Fishbowl Adviser

Cloudy Fish Tank: Causes and How to Make Your Aquarium Clear

Having a cloudy fish tank happens often, but it also comes as a surprise for many aquarium owners and enthusiasts. But why does an aquarium get cloudy? Cloudy tank water is not just about having trouble with seeing your fish. There are many causes of cloudy aquarium water, and some of them can be harmful to your fish. So you need to make sure to find the cause of cloudy fish tank water and react accordingly.

Fish in cloudy water

Why Is My Fish Tank Cloudy?

So, why is my fish tank cloudy? There is no single answer or cause as to why you get a cloudy fish tank. It can be frustrating when the aquarium water gets cloudy and your fish disappear into its hazy fog, but it also indicates a problem you might not have noticed. And even though changing the water might seem like a solution, it can sometimes make things worse. Let’s take a look at some of the most common causes and their solutions.

Having White or Grayish Aquarium Water

If you’ve noticed your aquarium water looks like a glass of milk was poured into it, your fish tank might have some problems. Your aquarium water might still be transparent, but there is still a thick haze that makes the entire tank look fuzzy. Gray water might indicate a small problem with your gravel or something better like a bacterial bloom.

Gravel Residue

If the water gets cloudy right after (an hour or two) after you’ve filled the tank, the reason might be insufficiently washed gravel. While you set up your aquarium, it’s important to rinse all the substrate you plan on putting in your tank. If you’ve forgotten to do so, all you need to do is drain the fish tank water and rinse the gravel until the water you’re washing it with runs clear. That should resolve the problem.

You can first do just a 50% water change and remove some of the dust from the aquarium gravel. If that doesn’t work, you’ll have to change the aquarium water completely. You can also try adding a mechanical filter media that will trap the particles instead of you. Another great option is polishing pads that can be cut to fit most filters.

Dissolved Constituents

If the gravel is not the cause of your problem, another cause might be high levels of dissolved constituents in your newly filled tank. You will need to test the water for dissolved constituents like phosphates, silicates, or any heavy metals and check the water’s pH level as a part of your regular aquarium maintenance. If this is the cause of your problem, you can treat the water with conditioners or use reverse osmosis on the water. And make sure you regularly clean your fish tank.

Bacterial Blossom

If the cause of your cloudy water isn’t the substrate or dissolved constituents, then it might be a more serious problem with bacteria bloom. Bacterial blooms happen in cases where there is a population of bacteria that require organic compounds for food in the water. The cloudy water caused by bacteria bloom won’t happen immediately. It will appear days, weeks, or sometimes even months later. It takes several weeks or months to establish bacterial colonies in the water.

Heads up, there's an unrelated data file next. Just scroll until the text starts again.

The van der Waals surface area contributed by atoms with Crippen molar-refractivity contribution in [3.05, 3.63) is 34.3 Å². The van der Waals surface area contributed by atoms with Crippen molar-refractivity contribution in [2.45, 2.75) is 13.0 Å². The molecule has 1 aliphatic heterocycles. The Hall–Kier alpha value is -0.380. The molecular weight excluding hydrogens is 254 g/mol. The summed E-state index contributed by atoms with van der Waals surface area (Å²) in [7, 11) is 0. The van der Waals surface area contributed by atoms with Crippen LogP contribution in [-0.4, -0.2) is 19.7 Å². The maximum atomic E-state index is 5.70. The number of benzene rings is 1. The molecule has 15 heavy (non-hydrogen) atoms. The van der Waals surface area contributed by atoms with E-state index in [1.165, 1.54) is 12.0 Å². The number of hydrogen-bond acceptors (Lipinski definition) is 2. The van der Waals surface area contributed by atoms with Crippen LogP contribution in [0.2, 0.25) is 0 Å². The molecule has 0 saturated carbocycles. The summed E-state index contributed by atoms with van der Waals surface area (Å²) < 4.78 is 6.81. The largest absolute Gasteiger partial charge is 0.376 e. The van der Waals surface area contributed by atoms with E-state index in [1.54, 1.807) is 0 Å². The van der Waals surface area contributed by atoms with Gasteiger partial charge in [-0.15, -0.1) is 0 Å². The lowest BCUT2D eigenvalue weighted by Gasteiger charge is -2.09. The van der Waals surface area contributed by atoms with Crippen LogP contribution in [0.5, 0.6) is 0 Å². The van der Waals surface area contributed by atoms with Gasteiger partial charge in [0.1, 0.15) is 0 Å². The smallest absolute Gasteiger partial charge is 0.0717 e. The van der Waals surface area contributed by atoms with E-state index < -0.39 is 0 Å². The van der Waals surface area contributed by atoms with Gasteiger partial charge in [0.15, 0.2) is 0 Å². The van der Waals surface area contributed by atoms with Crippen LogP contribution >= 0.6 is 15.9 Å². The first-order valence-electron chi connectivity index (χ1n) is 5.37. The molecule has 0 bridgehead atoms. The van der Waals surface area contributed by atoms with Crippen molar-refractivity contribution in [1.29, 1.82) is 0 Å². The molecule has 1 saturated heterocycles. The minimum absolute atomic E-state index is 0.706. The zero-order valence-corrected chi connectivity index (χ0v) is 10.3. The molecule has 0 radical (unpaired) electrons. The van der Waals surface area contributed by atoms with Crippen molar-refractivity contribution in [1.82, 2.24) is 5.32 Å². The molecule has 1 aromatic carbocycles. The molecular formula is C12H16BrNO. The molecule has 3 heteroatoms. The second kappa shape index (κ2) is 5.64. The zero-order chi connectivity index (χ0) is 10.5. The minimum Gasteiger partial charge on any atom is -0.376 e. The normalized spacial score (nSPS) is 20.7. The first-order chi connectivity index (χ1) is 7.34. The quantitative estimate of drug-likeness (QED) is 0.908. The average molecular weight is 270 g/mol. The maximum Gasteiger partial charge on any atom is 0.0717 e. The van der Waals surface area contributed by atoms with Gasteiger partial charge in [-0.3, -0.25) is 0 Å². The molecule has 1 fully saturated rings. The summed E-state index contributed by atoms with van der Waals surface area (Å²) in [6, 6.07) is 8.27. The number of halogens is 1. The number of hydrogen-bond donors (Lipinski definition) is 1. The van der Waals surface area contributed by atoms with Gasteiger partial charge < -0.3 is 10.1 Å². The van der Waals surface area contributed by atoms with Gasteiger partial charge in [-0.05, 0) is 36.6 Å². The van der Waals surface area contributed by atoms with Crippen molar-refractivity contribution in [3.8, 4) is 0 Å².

Unlike beneficial bacteria that you should have in your tank in order to get rid of ammonia, these bacteria are harmful to your fish. The heterotrophic bacteria you can see in the blooms can cause fish waste to rot and even produce ammonia. Heterotrophic bacteria can’t be seen with the naked eye, but there can be millions of them that can cloud the aquarium water.

How to fix a cloudy fish tank caused by bacterial bloom? All you have to do to fix this and prevent it from happening is with regular cleaning. You’ll need to keep the fish tank clean by doing partial water changes, removing any debris like uneaten food and decaying plants, and vacuuming the gravel regularly.

Cloudy Fish Tank

Getting Green Aquarium Water

Having green water is caused by algae growth. However, even though the cause may be a no-brainer, getting rid of it is not easy.

Light Exposure

One of the main causes of green water and algae problems is too much light. Exposing your tank to direct sunlight or leaving the room lights on for too long can cause algae growth. You’ll just need to reduce the amount of light your aquarium gets and move it somewhere out of direct sunlight.

Excess Nutrients

Having an increased amount of nutrients like nitrates and phosphates can also cause algae growth. Performing a water change can give you some immediate relief, but it won’t resolve the entire problem completely. You will need to deal with the nitrates and phosphates at their source to be completely free of them.

Phosphates can come from two sources:

  • A decaying matter like fish food
  • The water source

You’ll need to test the water you’re using for your tank and see if there are phosphates. If you notice a high level of phosphates, then the problem is with the water source and you’ll need to use a phosphate remover or reverse osmosis to treat the water. If the problem is decaying food, then all you need to do is cut back the feeding time to every second or third day.

Nitrates will naturally arise in the fish tank during time as a byproduct of fish wastes. The only way you can remove them is to perform regular water changes and make sure the filter is clean and adequate for the tank size.

Betta in cloudy water

How to Fix a Cloudy Fish Tank?

Nobody wants to have a cloudy fish tank – we all want to enjoy watching our beloved pets swimming. So how can you fix a cloudy fish tank? With proper aquarium maintenance and regular cleaning.

To prevent your fish tank from getting cloudy, you’ll need to do partial water changes, test the water, make sure you get water from a proper source, remove debris that appears in the tank, and vacuum the substrate.


  1. How to Fix Cloudy Aquarium Water: Causes & Remedies – Fish Subsidy


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